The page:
Looking at the images in this post so far you may be forgiven for thinking that the weather was pretty much perfect. Almost, but not quite I’m afraid. There was a gale blowing in from across the channel which meant that hopes of continuing our butterfly education were going to be severely hampered. Despite conditions there were several individuals on the wing though including a couple of Small Tortoiseshells bravely holding on as well as this Small Copper.
We really couldn’t leave Dungeness without first visiting the hamlet of the same name, home to a stranger landscape than that in which we’d already been exploring. That may sound unlikely but nothing can prepare you for the scattered wooden houses along an exposed shingle foreshore, several made from old railway carriages and most in a state of decay. Stretching out before them lies a barren expanse covered in what one would normally class as rubbish. Discarded metal, old engines, even boats – legacy of a fishing industry long since past its prime. Look closer though and there is beauty and intrigue to be found. Abandoned narrow gauge railways abound, once used to bring the days catch back to be processed but now forgotten, slowly being reclaimed by shifting banks of shingle. The best of these leads to a large shed and wooden boat, a scene right out of the wild west and one so atmospheric that it’s hard to put into words. It really was a case of just standing there open mouthed, trying to take it all in. Genuinely a unique place.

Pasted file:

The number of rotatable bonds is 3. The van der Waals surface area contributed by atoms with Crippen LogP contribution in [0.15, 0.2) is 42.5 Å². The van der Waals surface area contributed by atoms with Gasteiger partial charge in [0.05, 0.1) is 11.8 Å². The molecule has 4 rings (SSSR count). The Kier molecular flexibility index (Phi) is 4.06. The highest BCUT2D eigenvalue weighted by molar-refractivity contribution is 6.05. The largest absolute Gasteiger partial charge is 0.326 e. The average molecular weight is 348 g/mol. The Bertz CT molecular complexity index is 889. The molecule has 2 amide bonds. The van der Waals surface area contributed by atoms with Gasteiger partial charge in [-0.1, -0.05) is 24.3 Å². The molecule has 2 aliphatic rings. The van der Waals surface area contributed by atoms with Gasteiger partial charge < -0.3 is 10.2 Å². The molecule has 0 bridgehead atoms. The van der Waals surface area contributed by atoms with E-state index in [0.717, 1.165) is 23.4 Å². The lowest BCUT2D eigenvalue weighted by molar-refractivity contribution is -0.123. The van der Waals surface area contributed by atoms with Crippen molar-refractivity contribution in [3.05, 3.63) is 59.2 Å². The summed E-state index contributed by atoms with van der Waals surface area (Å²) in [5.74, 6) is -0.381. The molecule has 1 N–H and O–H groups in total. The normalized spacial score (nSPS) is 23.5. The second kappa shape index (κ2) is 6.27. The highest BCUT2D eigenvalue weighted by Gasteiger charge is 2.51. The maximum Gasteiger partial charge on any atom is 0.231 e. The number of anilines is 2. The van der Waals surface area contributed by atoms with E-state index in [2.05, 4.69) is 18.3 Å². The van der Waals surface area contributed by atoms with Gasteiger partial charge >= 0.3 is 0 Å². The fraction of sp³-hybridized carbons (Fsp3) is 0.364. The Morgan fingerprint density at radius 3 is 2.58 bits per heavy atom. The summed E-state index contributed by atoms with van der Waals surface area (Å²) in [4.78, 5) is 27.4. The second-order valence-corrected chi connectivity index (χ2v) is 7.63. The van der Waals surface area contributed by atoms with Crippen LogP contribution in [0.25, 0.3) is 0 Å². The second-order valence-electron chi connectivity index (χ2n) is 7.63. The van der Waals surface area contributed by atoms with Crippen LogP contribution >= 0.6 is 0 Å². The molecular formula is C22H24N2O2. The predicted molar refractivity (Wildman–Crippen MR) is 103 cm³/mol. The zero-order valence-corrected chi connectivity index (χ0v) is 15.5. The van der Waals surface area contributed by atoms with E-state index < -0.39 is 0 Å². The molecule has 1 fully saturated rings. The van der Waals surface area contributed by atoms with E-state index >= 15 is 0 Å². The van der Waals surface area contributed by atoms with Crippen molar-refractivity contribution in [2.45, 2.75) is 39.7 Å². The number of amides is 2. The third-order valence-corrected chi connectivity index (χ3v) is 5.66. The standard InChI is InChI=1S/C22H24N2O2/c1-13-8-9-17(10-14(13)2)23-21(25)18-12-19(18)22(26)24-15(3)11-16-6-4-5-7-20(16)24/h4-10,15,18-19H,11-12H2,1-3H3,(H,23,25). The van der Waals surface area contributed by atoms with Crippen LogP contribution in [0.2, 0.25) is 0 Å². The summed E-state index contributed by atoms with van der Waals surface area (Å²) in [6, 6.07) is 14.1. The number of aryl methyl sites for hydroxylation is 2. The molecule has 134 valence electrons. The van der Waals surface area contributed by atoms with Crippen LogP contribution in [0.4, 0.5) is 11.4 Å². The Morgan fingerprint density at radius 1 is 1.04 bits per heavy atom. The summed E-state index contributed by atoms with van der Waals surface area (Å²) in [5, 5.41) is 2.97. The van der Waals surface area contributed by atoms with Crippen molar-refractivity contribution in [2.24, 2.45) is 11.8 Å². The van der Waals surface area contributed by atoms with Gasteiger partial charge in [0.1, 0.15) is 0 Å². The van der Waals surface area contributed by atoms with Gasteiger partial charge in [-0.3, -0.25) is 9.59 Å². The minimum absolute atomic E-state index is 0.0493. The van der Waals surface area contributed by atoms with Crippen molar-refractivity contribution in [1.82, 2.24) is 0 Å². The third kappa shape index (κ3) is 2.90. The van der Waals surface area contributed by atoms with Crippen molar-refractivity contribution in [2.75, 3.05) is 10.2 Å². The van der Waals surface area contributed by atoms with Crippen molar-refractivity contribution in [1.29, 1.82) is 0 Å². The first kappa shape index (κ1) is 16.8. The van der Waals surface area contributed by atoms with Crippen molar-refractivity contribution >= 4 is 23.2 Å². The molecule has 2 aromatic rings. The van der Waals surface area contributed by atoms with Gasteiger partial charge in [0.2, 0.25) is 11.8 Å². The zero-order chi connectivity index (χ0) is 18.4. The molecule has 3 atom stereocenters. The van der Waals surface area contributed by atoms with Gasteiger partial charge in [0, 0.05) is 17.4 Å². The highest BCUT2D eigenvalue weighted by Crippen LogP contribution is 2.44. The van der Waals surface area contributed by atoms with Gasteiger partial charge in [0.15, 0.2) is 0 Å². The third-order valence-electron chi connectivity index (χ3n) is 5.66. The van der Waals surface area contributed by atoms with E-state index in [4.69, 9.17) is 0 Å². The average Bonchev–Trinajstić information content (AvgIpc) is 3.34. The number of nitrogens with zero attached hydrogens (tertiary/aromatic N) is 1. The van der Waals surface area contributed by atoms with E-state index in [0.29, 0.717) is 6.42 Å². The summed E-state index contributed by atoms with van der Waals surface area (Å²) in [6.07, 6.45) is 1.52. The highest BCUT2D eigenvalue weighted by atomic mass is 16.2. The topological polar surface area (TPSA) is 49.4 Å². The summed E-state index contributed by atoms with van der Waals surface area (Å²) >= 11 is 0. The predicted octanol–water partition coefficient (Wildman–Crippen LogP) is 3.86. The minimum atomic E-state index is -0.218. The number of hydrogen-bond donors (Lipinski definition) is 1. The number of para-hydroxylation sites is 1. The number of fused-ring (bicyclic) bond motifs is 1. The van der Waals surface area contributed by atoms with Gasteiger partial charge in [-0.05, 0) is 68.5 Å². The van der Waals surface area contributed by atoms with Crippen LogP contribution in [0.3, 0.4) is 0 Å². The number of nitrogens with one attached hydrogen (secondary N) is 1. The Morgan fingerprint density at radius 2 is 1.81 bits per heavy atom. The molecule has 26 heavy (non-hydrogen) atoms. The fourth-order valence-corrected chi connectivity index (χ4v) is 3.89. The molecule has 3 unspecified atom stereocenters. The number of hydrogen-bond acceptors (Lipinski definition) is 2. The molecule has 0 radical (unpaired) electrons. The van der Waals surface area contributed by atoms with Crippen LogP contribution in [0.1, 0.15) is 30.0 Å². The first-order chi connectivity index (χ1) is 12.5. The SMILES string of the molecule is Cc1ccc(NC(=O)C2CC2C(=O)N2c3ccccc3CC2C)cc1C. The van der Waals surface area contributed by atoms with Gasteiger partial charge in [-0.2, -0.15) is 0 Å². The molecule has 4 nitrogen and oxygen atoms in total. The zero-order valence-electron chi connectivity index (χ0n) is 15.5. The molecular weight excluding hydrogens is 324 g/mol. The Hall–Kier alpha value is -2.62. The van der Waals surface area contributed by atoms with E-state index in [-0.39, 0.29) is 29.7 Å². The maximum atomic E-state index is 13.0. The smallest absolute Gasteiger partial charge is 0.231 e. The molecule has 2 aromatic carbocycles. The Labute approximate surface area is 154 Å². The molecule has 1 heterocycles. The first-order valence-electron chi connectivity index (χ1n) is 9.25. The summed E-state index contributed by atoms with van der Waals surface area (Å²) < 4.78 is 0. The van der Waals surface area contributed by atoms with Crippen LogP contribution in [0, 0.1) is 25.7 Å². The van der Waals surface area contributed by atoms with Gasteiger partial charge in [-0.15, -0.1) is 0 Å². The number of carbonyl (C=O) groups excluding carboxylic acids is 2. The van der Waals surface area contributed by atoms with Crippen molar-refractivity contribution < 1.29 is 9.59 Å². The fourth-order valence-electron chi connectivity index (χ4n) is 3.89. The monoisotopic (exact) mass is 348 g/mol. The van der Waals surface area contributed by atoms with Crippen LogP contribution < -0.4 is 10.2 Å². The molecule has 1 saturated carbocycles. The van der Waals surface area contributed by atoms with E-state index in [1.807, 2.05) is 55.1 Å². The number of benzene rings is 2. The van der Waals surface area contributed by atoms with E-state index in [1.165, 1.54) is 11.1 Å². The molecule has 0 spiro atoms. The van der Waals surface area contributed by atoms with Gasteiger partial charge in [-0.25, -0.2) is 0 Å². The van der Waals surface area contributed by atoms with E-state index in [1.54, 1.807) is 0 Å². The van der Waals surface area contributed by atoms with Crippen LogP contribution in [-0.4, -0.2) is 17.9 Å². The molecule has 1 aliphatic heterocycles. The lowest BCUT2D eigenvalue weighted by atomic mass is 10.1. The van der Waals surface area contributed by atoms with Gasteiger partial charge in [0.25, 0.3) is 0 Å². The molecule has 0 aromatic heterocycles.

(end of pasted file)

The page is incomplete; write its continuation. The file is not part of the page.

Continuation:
I could have stayed there all afternoon picking through the debris but alas it was time to hit the road once more. Fortunately the M25 proved kind to us and we were back home in a smidgen under four hours, ready for out next adventure just two days later.